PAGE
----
Centre for Cultures of Reproduction, Technologies and Health

Surrogacy and gay male parenting: Balancing the rights and interests of those involved

CORTH Blog: 16 May 2019

Marte Haaland

How do cases of surrogacy for male gay parents challenge concepts like legal parenthood and parental responsibilities? How do families plan for surrogacy and how is the best interest of the child ensured in in the process? What are the feminist concerns about surrogacy for male gay couples and how has the legal and cultural landscape of surrogacy changed in India over the last few decades? These are a few of the questions that were discussed at our last CORTH Conversations of the term held at the School of Law, Politics and Sociology on May 1st 2019.

Surrogacy5The Conversation that was chaired by Brownwyn Parry (King’s College), offered insightful reflections on the manner in which surrogacy by gay male couples may influence our perceptions of the rights and interests of the parties involved. During the conversation, four scholars presented papers that touched upon the issue from varied and complementary perspectives.

Phillip Bremner (Law, Sussex European Institute) presented his thoughts on how surrogacy for male gay couples may require us to rethink concepts of legal parenthood and parental responsibilities. Considering the rapidly changing landscape of reproductive technologies and the increased recognition of rights of LGBT minorities Phillip questioned the adequacy of UK’s current family law in determining who can be considered a legal parent. Following this debate, Maria Moscati presented preliminary findings from her ongoing research among gay Italian couples who have had children by surrogacy. Her research explores how these couples consider the interest of the child in the process of planning for becoming parents through surrogacy. The debate revealed the entangled relationship between law, technology, culture and reproduction.

The discussion was further enriched by Craig Lind (Law, Sussex European Institute), who outlined key perspectives on surrogacy from feminist scholarship. Adding another layer of complexities to the matter, Maya Unnithan (Sussex Anthropology, Corth) presented an overview of the changes in the legal framework for surrogacy in India over the last few decades. By taking into concerns international demand for surrogacy services, including from gay male couples and the disjunction between a global debate on the ethics of surrogacy and the local understanding of surrogacy work she described some of the challenges posed by international surrogacy.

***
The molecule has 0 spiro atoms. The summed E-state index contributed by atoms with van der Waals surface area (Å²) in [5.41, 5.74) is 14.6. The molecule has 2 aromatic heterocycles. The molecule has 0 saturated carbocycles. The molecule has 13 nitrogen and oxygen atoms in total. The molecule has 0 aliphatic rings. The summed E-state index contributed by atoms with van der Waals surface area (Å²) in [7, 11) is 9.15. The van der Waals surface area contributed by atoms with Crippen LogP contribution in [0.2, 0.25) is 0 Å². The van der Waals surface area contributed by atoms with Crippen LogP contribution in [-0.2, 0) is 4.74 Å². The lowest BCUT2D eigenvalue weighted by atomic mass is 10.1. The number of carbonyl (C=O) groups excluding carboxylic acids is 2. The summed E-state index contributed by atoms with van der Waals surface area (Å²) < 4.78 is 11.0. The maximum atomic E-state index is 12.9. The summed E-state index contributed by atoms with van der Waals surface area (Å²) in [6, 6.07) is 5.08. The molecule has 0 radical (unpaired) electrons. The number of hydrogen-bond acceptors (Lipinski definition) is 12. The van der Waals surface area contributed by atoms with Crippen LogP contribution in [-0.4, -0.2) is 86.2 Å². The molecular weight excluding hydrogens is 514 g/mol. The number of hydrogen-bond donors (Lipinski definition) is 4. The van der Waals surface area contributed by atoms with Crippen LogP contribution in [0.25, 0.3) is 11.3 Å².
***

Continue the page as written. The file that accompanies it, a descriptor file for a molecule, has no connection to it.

Brownyn Parry gave the final remarks of the session in which she took a step back and asked some overarching questions about surrogacy in general, and surrogacy for male gay couples in particular. Drawing upon her own research about the legal changes on surrogacy in India, she outlined some of the unforeseen consequences of banning commercial surrogacy while allowing surrogacy services to be provided between close relatives without pay. Furthermore, she pointed to the distinction made between gestation and birthing on one hand to other forms of affective labour such as child care and questioned why one is commodified while the other is not.

The scholars engaged in a lively debate, followed on twitter,  in which the topic of surrogacy and male gay parenting was scrutinized from a variety of positions. While some questioned were answered, many were left for further reflection and continued discussion.  

Report by Marte Haaland, photos by Devanik Saha

Surrogacy and gay male parenting